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April 02, 2023

John Fetterman discusses struggle with depression, recovery during 'CBS Sunday Morning' interview

The Pennsylvania senator entered treatment at Walter Reed National Military Medical Center on his son's birthday, but now has been discharged and hopes to be a better dad, husband and senator

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john fetterman interview Provided Image/CBS Sunday Morning

Pennsylvania Sen. John Fetterman opened up about his struggles with depression on the April 2 episode of 'CBS Sunday Morning,' in his first interview since being hospitalized for in-patient treatment about six weeks ago.

Sen. John Fetterman has publicly opened up about his struggles with depression in his first interview since being hospitalized for in-patient treatment about six weeks ago.

Fetterman spoke with CBS News' Jane Pauley for a segment that aired on the April 2 episode of "CBS Sunday Morning." The interview was filmed two days before Fetterman was discharged on Friday from Walter Reed National Military Medical Center, where he'd been receiving treatment.

"My message right now isn't political," Fetterman said during the interview. "I'm just somebody that's suffering from depression."

This will be Fetterman's first time in remission with his depression, and he told Pauley he's looking forward to "start making up any lost time."

Fetterman, 53, is expected to return to his job on Capitol Hill during the week of April 17 after spending more than a month undergoing treatment for depression.

The Democratic senator from Pennsylvania, who began his first term in office in January after winning an intense Senate race against Mehmet Oz, has suffered from depression in the past. It became more serious in the weeks leading up to his hospitalization on Feb. 15, his office has said.

Fetterman's hospital stay has been the latest health struggle for the former Pennsylvania lieutenant governor and Braddock mayor.

Last year, he suffered a stroke while on the campaign trail. Depression is common among stroke survivors, according to the American Stroke Association. In fact, depression occurs in approximately one-in-three stroke patients.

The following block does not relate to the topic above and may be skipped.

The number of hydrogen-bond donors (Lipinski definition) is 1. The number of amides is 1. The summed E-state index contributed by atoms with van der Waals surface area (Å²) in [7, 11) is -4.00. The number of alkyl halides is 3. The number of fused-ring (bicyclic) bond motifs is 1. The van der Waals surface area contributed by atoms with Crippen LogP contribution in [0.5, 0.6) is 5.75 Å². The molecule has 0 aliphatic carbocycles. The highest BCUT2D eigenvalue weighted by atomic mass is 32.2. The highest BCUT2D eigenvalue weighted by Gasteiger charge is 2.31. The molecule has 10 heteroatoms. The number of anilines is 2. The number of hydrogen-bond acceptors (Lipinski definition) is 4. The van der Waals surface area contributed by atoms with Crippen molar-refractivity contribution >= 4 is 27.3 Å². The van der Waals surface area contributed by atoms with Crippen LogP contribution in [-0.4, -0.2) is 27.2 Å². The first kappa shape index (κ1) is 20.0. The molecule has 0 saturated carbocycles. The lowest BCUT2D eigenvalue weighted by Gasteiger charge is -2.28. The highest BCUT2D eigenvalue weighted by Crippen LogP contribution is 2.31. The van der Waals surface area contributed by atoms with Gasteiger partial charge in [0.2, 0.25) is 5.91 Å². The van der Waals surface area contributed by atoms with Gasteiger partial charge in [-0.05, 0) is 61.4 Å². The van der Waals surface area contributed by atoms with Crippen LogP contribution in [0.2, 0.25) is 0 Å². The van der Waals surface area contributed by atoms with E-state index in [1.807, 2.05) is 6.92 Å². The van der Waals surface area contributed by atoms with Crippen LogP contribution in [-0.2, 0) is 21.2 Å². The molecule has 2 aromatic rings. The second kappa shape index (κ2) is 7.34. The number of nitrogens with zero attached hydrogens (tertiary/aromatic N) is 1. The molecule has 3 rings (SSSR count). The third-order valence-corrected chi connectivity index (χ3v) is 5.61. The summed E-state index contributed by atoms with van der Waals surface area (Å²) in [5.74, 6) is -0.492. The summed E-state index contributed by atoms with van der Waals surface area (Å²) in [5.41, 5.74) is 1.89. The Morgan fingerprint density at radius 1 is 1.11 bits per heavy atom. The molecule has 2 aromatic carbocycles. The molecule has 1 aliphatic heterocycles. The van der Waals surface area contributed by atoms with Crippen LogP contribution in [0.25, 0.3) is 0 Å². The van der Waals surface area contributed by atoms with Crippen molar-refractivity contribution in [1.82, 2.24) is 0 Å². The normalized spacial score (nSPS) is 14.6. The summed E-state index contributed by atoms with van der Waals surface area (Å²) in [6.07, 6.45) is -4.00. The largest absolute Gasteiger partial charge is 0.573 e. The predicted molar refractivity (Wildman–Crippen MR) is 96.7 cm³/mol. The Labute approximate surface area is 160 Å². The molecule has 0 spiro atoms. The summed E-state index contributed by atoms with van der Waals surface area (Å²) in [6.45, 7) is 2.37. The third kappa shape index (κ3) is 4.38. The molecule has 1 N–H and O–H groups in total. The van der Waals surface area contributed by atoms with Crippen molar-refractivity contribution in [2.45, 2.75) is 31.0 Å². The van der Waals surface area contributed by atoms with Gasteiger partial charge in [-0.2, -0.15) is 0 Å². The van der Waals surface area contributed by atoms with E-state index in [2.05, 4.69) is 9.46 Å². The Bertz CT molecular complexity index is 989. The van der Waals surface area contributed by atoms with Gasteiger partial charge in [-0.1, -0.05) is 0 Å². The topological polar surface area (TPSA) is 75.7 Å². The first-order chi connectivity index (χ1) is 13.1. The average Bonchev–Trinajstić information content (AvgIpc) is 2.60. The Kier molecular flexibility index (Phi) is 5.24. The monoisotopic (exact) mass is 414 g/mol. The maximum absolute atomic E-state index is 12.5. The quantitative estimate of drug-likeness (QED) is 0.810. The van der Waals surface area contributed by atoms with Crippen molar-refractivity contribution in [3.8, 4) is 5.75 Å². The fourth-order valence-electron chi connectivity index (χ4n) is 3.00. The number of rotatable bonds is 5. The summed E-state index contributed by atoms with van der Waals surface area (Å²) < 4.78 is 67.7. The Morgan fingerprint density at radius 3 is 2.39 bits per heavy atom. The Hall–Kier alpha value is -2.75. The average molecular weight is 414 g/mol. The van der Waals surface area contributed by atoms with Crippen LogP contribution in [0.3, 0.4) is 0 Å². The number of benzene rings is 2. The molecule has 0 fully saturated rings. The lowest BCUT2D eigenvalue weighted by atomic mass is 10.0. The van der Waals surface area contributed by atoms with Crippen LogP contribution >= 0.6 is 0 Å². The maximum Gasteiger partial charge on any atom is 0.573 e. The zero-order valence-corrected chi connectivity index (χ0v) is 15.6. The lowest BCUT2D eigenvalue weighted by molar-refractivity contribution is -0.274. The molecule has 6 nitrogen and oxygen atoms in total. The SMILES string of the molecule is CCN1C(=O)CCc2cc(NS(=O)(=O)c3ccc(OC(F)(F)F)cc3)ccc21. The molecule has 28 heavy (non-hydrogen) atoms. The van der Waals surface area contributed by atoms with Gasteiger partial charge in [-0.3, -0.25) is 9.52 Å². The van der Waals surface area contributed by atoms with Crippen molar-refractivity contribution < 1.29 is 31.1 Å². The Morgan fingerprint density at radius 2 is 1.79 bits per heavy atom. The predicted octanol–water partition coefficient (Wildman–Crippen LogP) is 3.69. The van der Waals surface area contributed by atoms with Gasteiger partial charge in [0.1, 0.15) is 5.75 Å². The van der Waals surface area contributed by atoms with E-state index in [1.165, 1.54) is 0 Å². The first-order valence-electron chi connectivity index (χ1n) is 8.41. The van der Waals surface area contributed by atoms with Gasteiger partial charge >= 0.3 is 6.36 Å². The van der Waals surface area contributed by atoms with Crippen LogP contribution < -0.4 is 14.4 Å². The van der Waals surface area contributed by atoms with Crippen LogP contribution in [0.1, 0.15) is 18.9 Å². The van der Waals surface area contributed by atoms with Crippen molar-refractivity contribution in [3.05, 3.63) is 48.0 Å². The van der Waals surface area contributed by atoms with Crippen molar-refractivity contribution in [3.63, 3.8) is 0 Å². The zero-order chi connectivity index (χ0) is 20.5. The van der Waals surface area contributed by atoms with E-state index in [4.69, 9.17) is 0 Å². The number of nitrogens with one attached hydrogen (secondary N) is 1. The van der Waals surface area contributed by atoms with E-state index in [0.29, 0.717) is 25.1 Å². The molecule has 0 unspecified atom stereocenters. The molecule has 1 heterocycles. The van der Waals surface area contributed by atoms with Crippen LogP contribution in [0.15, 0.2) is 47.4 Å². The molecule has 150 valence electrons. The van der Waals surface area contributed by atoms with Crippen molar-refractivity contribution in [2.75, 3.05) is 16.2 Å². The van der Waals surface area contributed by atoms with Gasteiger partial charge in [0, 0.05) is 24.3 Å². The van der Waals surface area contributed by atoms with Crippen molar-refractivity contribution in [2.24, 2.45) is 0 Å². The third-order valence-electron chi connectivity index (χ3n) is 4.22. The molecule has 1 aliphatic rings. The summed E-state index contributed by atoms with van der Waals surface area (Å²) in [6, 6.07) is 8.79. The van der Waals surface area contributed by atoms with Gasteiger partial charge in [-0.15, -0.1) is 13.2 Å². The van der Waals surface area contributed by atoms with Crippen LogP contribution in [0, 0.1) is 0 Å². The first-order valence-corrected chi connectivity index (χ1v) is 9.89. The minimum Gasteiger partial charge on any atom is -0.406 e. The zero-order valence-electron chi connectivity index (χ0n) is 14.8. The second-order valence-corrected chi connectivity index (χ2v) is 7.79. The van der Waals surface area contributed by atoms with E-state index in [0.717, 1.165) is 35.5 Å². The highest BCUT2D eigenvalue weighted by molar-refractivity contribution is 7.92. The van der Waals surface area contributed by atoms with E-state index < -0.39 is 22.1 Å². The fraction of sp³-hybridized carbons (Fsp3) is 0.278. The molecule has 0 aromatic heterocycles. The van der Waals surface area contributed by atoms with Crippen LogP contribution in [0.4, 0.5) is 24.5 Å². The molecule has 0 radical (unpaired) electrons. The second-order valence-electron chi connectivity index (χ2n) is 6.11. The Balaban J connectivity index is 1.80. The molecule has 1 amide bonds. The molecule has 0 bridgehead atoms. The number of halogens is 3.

The stroke also affected Fetterman's hearing, with doctors at Walter Reed discovering a serious hearing deficit that complicates the way his brain processes spoken language. Fetterman notes that closed captioning has been helpful for him, although his reliance on it was put to the test during the campaign's one and only debate.

"If I'm in the race, and I made the decision to stay in the race, it's important that I show up for a debate, knowing it would be challenging," Fetterman says when Pauley asks whether the debate against Oz was fair. "And that's what we did."

After Fetterman won the race in November, flipping the Republican-held seat, his downward spiral began. Between the victory and being sworn-in in January, Fetterman says he stopped leaving his bed and eating. He was hospitalized earlier in February at George Washington University Hospital after becoming lightheaded while attending a Senate Democratic retreat. 

"It's like, you just won the biggest, you know, race in the country," he said. "And the whole thing about depression is, is that objectively, you may have won, but depression can absolutely convince you that you actually lost."

Fetterman's wife of 15 years, Gisele, has been supportive of her husband throughout his recovery and says she researched as much as possible about depression.

"He just became a Senator, he's married to me," Gisele Fetterman said. "He has amazing kids, and he's still depressed? And I think the outside would look and say, 'How does this happen?' But depression does not make sense, right? It's not rational."

Fetterman says while he never thought of self harm, he was "indifferent" about life. A doctor made arrangements for Fetterman to enter treatment on his son's 14th birthday.

Toward the end of the interview, Fetterman revealed his renewed mindset and hopeful aspirations for the future.

"You know, my aspiration is to take my son to the restaurant that we were supposed to go during his birthday but couldn't, because I had checked myself in for depression," Fetterman said. "And being the kind of dad, the kind of husband, and the kind of senator that Pennsylvania deserves, you know, that's truly, that's what my aspiration is."

"CBS Sunday Morning" can be streamed on Paramount+ or listened to in podcast form onlineThe news program, which has been the No. 1 Sunday morning news program for 22 consecutive broadcast seasons, highlights unique stories and airs Sunday mornings at 9 a.m.

Fetterman's full interview can be watched below.

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